'Fire and Fury': Snorting Schadenfreude, with a Lace of Existential Dread
My darlings, I don’t know what you did this weekend, but I had my face super-glued to a kindle, devouring Michael Wolff’s already-infamous fly-on-the-wall take on the Trump White House.
And I’m not going to ruminate too much on the jaw-dropping vignettes that you’ve no doubt already read, or perused on Twitter. In fact, if you want the juiciest bits but don’t feel like reading the entire thing, give the book excerpt printed in New York Magazine a go - hell, if you’re reading this, you’ve probably already inhaled it.
Already, there are many criticisms of the book, and of Wolff. But many journalists, while calling out sourcing issues or questioning motives, are describing elements of the book that, in the words of Axios, “ring unambiguously true.”
So here are my top three takeaways from my weekend read:
Trump is a misogynist. And handlers are enabling and manipulating Trump’s misogyny. To this you may exclaim “No shit, Sherlock,” but it must be noted, again and again. Wolff described Trump’s binary approach to women: he surrounds himself with “office wives” or young women to serve him, “in particular, women who self-selected themselves as tolerated of or oblivious to or amused by or steeled against his casual misogyny and constant sexual subtext - which was somehow, incongruously and often jarringly, matched with paternal regard…” Trump negs women to keep them at his beck and call, praising them one moment and insulting them the next. And if you’re not on his side, you’re a “cunt” - yes, a crude term Wolff quotes the president assigning to a top law enforcement official. At one point, Wolff describes how one of the president’s circle of unofficial advisors told him that “the DOJ… was filled with women who hated him.”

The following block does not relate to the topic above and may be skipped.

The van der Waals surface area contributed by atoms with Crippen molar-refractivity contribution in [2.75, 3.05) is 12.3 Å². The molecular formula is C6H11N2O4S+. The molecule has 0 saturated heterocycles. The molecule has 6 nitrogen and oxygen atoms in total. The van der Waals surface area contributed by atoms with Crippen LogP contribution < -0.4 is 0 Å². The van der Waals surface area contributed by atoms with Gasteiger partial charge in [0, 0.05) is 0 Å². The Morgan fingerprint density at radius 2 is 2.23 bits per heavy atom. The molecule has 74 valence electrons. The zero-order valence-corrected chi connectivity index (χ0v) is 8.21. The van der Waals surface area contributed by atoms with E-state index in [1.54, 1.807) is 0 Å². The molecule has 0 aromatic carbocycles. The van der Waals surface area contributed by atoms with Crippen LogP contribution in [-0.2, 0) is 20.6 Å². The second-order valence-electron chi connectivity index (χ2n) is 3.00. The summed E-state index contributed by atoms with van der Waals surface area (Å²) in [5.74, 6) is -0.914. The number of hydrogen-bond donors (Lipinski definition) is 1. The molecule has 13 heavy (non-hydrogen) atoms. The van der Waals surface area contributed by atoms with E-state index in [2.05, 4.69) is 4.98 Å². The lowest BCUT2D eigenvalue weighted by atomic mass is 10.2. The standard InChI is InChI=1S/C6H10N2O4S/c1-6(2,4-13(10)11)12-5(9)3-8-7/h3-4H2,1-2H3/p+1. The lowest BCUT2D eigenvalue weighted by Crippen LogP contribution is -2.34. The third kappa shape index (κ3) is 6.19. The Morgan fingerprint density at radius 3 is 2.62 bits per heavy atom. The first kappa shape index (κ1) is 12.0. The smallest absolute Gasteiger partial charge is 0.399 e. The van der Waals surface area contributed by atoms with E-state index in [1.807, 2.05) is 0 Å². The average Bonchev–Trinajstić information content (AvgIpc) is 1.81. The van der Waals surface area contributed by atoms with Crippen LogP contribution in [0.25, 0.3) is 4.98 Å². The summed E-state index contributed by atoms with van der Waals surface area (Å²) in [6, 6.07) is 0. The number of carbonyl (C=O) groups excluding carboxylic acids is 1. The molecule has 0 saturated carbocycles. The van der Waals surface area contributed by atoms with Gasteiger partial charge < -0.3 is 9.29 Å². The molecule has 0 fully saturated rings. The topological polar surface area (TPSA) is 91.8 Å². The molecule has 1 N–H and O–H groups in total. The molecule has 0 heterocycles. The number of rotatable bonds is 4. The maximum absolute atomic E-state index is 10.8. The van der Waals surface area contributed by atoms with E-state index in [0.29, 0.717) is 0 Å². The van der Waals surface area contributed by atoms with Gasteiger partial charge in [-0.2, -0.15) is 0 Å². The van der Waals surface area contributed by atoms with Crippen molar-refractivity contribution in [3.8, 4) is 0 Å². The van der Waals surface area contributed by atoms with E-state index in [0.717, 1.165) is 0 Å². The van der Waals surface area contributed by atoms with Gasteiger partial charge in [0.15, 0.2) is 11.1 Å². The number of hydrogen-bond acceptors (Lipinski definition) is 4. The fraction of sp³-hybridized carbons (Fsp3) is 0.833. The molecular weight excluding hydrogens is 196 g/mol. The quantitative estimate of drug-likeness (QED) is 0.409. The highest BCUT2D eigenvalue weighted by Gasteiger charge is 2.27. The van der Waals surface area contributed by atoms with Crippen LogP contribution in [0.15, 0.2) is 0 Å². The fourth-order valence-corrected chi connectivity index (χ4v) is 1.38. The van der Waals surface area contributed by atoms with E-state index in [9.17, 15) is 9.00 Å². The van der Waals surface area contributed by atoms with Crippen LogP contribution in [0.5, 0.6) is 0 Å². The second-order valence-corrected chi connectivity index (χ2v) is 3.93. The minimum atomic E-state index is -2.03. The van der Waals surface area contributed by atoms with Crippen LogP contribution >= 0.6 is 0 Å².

This administration’s hatred of knowledge and expertise flows from the head. At one point, Wolff writes about how proud Trump is of “never going to class, never buying a textbook, never taking a note.” How Trump dismissively refers to anyone who dares presents arguments and details as “professor.” How Trump “didn’t read. He didn’t really skim. If it was print, it might as well not exist.”
This book seems to have been rushed out the door, as my non-professional editing eye caught duplicated statements and paragraph, a couple of spelling typos, and found the entire last third hard to follow, with a weirdly literary ending. Still, it was a goddamned speed read, and I couldn’t put it down.